Never Fear, Shakespeare Is Here With A Turn of the Shrew
Once upon a time, we were in a high school English class, staring off into space or sleeping during those obligatory Shakespeare lectures. This dead guy has been popular through hundreds of years of English literature, but thou aren't as witty as he. Lucky for us, Collin College is presenting Shakespeare with a twist.
A Turn of the Shrew is a take on Shakespeare's famous play, The Taming of the Shrew. A Turn of the Shrew is the college's 10th annual summer production. The show premieres at 8 p.m. tomorrow and runs through July 3.
If you haven't read the Shakespeare classic, we'll catch you up with our thoroughly modern analysis of the play. The story focuses on two sisters; the older one, Katherine, is stubborn and can't land a guy while the younger one, Bianca, has all the boys swooning over her. The problem? Dad won't let Bianca get married until he can find someone to take Katherine off his hands. Classic problem for fathers back in the day. Cue Petruchio. He's competitive, cocky and enjoys a good challenge, like trying to marry Katherine. Basically, he's your typical asshole.
After he marries Katherine, Petruchio tries everything in his power to "tame" and force his wife into obeying him. Doesn't work at first, but eventually Katherine becomes the obedient wife and everyone lives happily ever after. Damn, it must have really sucked to be a woman in the 16th century.
Promising Young Artist Series Featuring YGBA
TicketsFri., Jun. 9, 8:00pm
Juneteenth Jazz Jam ft. Martha Burks
TicketsFri., Jun. 16, 9:00pm
TicketsSat., Jun. 24, 8:00pm
A Time To Laugh - Hosted by Nephew Tommy Feat Cedric the Entertainer
TicketsFri., Jun. 30, 9:00pm
Elles Ent. Fashion Show
TicketsSat., Jul. 8, 5:00pm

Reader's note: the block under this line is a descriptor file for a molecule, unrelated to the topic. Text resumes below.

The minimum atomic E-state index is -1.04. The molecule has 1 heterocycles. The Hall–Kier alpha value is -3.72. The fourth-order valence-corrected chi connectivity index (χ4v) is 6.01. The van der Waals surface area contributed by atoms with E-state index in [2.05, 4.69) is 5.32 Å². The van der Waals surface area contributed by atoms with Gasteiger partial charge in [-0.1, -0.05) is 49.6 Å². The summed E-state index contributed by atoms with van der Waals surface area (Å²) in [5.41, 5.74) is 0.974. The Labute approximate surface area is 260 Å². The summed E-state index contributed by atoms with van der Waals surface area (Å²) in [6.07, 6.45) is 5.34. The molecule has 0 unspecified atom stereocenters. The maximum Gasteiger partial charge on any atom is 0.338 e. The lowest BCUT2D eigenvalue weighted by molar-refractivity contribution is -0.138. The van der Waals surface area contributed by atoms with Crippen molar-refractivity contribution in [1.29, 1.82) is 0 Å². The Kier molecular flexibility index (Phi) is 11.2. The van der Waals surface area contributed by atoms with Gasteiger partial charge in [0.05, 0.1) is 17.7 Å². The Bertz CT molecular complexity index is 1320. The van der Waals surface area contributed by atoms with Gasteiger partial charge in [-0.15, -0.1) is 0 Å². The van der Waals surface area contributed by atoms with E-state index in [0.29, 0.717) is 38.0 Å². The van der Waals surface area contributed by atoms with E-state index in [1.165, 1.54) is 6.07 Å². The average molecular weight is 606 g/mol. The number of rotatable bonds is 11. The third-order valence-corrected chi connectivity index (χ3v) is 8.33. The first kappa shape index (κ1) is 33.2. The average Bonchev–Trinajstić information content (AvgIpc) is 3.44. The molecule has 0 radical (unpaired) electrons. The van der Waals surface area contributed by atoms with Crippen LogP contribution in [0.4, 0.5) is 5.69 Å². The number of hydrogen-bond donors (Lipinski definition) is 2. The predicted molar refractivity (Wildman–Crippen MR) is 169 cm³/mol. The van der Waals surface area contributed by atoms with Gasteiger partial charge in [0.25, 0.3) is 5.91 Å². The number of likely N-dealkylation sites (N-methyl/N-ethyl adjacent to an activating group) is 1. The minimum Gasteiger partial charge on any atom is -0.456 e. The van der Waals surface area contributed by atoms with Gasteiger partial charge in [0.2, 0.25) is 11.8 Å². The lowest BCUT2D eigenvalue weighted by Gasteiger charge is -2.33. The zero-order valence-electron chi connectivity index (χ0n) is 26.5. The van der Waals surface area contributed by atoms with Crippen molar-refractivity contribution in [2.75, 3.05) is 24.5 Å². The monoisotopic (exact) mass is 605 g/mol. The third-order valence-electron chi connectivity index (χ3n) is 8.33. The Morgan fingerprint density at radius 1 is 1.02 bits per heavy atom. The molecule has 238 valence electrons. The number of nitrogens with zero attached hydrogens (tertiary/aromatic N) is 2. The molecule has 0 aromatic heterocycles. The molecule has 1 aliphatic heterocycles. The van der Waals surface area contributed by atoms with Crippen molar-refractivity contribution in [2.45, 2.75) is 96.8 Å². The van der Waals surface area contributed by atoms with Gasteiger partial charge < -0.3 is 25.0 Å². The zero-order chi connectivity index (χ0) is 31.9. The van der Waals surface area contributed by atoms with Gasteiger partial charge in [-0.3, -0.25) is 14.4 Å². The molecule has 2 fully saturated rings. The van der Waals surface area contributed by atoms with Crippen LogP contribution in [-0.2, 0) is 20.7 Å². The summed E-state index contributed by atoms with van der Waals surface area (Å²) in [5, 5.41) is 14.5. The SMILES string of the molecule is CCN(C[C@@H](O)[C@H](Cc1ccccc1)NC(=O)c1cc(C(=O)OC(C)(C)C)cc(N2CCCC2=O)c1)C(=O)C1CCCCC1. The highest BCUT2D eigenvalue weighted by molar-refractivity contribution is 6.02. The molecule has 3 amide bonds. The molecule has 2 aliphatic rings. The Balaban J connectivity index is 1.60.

This version of the play stays true to plot, characters and setting, but here's the kicker-- a '50s twist.
This update comes from Joanne Zipay, Artistic Director and founder of Judith Shakespeare in New York and a visiting professor this summer at Collin College. Zipay chose the time period because it seemed more relatable to the audience. Plus, when it comes to societal expectations of women, America in the 1950s closely resembles England in the 1500s. Just with more poodle skirts.
As you know, back in Shakespeare's time, men would play both female and male roles. This time around, women are drawing on the mustaches. The male characters are all played by women because, as Zipay said, "We have so many talented actresses who can really bring something special to the show."
"It's full of fun and fantastical characters, and it's perfect for a tenth anniversary celebration of successful and ongoing Shakespeare repertory program," said Zipay, "It's going to be a blast."
For ticket information, call 972-881-5809 or visit collin.edu.
Get the Arts & Culture Newsletter
Find out about arts and culture events in Dallas and offers you won't hear about anywhere else.